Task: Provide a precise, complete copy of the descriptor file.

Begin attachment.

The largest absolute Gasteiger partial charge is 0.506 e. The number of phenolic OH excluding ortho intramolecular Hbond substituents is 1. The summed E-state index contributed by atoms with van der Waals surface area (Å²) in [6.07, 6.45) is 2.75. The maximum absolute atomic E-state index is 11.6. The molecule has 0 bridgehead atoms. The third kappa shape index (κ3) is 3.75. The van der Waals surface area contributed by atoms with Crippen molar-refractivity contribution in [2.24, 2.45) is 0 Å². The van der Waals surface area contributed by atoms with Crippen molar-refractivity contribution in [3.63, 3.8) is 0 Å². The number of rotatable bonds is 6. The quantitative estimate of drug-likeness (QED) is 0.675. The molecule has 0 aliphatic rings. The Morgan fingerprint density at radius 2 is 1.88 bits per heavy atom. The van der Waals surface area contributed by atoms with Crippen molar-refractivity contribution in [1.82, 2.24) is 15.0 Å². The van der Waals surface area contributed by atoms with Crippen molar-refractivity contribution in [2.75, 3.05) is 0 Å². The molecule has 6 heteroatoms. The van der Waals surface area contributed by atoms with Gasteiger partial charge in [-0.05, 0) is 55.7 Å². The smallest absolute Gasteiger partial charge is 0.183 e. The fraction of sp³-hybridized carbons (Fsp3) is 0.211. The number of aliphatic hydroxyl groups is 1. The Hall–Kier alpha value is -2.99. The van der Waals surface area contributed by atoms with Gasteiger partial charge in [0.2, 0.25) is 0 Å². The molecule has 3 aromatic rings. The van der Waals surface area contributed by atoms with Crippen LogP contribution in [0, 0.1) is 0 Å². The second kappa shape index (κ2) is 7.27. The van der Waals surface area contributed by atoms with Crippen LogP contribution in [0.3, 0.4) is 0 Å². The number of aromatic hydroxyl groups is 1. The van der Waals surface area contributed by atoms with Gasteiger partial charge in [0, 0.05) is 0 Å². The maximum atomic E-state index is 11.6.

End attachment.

The largest absolute Gasteiger partial charge is 0.506 e. The number of phenolic OH excluding ortho intramolecular Hbond substituents is 1. The summed E-state index contributed by atoms with van der Waals surface area (Å²) in [6.07, 6.45) is 2.75. The maximum absolute atomic E-state index is 11.6. The molecule has 0 bridgehead atoms. The third kappa shape index (κ3) is 3.75. The van der Waals surface area contributed by atoms with Crippen molar-refractivity contribution in [2.24, 2.45) is 0 Å². The van der Waals surface area contributed by atoms with Crippen molar-refractivity contribution in [3.63, 3.8) is 0 Å². The number of rotatable bonds is 6. The quantitative estimate of drug-likeness (QED) is 0.675. The molecule has 0 aliphatic rings. The Morgan fingerprint density at radius 2 is 1.88 bits per heavy atom. The van der Waals surface area contributed by atoms with Crippen molar-refractivity contribution in [1.82, 2.24) is 15.0 Å². The van der Waals surface area contributed by atoms with Crippen molar-refractivity contribution in [2.75, 3.05) is 0 Å². The molecule has 6 heteroatoms. The van der Waals surface area contributed by atoms with Gasteiger partial charge in [-0.05, 0) is 55.7 Å². The smallest absolute Gasteiger partial charge is 0.183 e. The fraction of sp³-hybridized carbons (Fsp3) is 0.211. The number of aliphatic hydroxyl groups is 1. The Hall–Kier alpha value is -2.99. The van der Waals surface area contributed by atoms with Gasteiger partial charge in [0.2, 0.25) is 0 Å². The molecule has 3 aromatic rings. The van der Waals surface area contributed by atoms with Crippen LogP contribution in [0, 0.1) is 0 Å². The second kappa shape index (κ2) is 7.27. The van der Waals surface area contributed by atoms with Crippen LogP contribution in [0.3, 0.4) is 0 Å². The number of aromatic hydroxyl groups is 1. The van der Waals surface area contributed by atoms with Gasteiger partial charge in [0, 0.05) is 0 Å². The maximum atomic E-state index is 11.6.